Book 1: Ekanipāta
Translated from the Pāli by
Robert Chalmers, B.A., of Oriel College, Oxford
Under the Editorship of Professor E. B. Cowell
Published 1969 For the Pāli Text Society.
First Published by The Cambridge University Press in 1895
This work is in the Public Domain. The Pali Text Society owns the copyright."
 "What? Leave untasted." This story was told by the Master while at Jetavana, about some drugged liquor.
Once on a time the tipplers of Sāvatthi met to take counsel, saying, "We've not got the price of a drink left; how are we to get it?"
"Cheer up!" said one ruffian; "I've a little plan."
"What may that be?" cried the others.
"It's Anāthapiṇḍika's custom," said the fellow, "to wear his rings and richest attire, when going to wait upon the king. Let us doctor some liquor with a stupefying drug and fit up a drinking-booth, in which we will all be sitting when Anāthapiṇḍika passes by. 'Come and join us, Lord High Treasurer,' we'll cry, and ply him with our liquor till he loses his senses. Then let us relieve him of his rings and clothes, and get the price of a drink."
His plan mightily pleased the other rogues, and was duly carried out. As Anāthapiṇḍika was returning, they went out to meet him and invited him  to come along with them; for they had got some rare liquor, and he must taste it before he went.
"What'?" thought he, "shall a believer, who has found Salvation, touch strong drink? Howbeit, though I have no craving for it, yet will I expose these rogues." So into their booth he went, where their proceedings soon shewed him that their liquor was drugged; and he resolved to make the rascals take to their heels. So he roundly charged them with doctoring their liquor with a view to drugging strangers first and robbing then afterwards. "You sit in the booth you have opened, and you praise up the liquor," said he; "but as for drinking it, not one of you ventures on that. If it is really undrugged, drink away at it yourselves." This summary exposure made the gang take to their heels, and Anāthapiṇḍika went off home. Thinking he might as well tell the incident to the Buddha, he went to Jetavana and related the story.
"This time, layman," said the Master, "it is you whom these rogues have tried to trick; so too in the past they tried to trick the good and wise of those days." So saying, at his hearer's request, he told this story of the past.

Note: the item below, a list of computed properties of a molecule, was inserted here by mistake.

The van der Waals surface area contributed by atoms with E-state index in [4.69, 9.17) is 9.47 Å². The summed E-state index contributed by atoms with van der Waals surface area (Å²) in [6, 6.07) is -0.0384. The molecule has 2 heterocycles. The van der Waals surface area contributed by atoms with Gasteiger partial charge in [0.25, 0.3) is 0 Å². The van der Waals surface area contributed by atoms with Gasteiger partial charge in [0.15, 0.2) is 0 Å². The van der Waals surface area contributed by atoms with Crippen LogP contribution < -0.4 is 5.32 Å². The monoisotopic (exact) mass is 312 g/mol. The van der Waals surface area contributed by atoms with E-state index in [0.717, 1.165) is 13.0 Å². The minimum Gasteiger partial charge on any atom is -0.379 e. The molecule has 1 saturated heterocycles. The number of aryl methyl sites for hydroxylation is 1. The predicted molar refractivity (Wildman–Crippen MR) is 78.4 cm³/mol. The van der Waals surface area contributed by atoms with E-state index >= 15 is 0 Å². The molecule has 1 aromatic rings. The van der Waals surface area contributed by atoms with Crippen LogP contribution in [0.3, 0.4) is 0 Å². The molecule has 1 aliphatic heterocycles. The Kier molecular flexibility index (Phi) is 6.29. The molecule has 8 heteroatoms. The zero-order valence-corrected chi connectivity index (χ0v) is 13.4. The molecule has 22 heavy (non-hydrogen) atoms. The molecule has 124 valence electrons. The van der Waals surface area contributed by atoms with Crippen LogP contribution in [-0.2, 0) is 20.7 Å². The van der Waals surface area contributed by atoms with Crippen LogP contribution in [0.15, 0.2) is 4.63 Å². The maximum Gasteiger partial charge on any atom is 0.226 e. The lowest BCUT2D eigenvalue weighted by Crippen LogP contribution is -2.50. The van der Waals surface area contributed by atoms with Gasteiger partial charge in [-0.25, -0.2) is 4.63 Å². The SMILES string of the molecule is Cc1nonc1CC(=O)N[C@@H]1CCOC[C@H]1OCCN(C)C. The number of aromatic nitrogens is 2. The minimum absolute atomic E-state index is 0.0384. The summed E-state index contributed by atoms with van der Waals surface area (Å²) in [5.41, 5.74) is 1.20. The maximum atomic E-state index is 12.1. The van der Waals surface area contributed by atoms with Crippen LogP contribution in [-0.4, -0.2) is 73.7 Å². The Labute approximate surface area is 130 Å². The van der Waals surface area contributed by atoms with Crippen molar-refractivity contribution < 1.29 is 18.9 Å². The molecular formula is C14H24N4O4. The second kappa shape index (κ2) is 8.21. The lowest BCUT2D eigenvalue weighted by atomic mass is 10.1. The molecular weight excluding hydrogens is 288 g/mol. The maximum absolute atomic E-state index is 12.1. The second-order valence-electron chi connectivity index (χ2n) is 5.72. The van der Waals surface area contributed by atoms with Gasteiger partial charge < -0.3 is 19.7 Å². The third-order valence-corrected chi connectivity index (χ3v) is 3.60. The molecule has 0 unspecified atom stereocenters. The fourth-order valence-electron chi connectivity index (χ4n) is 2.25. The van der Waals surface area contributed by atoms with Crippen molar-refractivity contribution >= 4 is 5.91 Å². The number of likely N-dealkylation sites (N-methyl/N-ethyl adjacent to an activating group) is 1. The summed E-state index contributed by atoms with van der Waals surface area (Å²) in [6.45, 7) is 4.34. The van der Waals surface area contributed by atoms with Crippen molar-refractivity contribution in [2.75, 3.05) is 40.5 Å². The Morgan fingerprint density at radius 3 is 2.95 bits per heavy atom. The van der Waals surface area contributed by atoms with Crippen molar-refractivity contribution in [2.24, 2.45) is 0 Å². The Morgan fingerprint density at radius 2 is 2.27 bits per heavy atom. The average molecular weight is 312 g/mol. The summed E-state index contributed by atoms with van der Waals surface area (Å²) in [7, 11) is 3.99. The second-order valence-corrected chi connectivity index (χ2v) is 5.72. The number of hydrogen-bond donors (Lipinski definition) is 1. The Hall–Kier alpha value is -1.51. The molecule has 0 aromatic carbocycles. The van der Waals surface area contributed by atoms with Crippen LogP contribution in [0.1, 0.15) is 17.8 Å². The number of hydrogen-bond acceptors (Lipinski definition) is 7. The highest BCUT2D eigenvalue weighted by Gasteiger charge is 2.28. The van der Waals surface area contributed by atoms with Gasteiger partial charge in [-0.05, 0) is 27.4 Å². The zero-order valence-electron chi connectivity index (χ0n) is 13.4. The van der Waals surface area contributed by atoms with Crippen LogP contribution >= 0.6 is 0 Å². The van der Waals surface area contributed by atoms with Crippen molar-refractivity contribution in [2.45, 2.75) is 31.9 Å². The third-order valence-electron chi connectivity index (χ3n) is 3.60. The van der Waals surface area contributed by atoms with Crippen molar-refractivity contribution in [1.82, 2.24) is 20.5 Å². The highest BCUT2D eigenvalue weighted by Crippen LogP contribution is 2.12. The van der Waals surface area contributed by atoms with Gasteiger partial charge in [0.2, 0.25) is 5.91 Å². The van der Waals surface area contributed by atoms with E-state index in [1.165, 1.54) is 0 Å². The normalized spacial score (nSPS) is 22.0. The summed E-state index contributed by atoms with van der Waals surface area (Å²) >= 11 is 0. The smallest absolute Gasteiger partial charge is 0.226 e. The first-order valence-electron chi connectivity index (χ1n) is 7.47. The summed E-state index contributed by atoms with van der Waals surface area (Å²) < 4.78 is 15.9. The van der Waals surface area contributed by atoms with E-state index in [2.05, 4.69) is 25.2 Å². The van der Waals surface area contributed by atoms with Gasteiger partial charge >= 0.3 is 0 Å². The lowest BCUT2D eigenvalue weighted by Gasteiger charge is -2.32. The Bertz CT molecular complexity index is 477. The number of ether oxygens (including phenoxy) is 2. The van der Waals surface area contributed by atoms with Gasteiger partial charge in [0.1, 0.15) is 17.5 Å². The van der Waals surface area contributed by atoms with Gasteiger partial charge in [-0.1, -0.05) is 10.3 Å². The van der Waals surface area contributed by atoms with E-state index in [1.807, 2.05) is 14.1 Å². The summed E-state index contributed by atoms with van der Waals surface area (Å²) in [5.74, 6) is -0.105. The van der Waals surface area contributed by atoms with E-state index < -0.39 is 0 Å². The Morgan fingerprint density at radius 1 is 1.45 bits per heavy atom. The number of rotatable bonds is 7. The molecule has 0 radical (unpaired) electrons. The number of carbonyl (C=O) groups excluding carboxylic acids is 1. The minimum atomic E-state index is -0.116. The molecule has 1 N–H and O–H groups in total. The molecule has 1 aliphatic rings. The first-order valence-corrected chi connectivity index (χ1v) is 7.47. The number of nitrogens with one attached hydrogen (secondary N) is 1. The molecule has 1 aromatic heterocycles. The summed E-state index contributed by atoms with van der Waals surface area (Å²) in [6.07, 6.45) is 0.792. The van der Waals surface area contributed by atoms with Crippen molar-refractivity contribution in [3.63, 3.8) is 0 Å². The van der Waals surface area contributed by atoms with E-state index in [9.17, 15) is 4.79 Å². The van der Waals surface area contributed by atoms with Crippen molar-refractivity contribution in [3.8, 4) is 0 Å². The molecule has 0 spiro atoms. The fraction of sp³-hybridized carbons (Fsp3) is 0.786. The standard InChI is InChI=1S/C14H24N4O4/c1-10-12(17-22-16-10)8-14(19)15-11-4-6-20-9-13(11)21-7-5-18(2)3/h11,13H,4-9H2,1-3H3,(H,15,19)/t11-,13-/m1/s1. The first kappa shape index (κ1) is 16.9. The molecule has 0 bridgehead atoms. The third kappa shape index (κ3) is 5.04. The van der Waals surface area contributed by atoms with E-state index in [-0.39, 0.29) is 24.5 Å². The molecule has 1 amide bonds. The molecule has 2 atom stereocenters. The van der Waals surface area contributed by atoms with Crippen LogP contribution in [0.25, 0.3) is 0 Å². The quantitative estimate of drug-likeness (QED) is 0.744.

Once on a time when Brahmadatta was reigning in Benares, the Bodhisatta was Treasurer of that city. And then too did the same gang of tipplers, conspiring together in like manner, drug liquor, and go forth to meet him in just the same way, and made just the same overtures. The Treasurer did not want to drink at all, but nevertheless went with them, solely to expose them. Marking their proceedings and detecting their scheme, he was anxious to scare them away and so represented that it would be a gross thing for him to drink spirits just before going to the king's palace. "Sit you here," said he, "till I've seen the king and am on my way hack; then I'll think about it."
On his return, the rascals called to him, but the Treasurer, fixing his eye on the drugged bowls, confounded them by saying, "I like not your  ways. Here stand the bowls as full now as when I left you; loudly as you vaunt the praises of the liquor, yet not a drop passes your own lips. Why, if it had been good liquor, you'd have taken your own share as well. This liquor is drugged!" And he repeated this stanza:
What? Leave untasted drink you vaunt so rare?
Nay, this is proof no honest liquor's there.
 After a life of good deeds, the Bodhisatta passed away to fare according to his deserts.
His lesson ended, the Master identified the Birth by saying, "The rascals of to-day were also the rascals of those bygone days; and I myself was then Treasurer of Benares."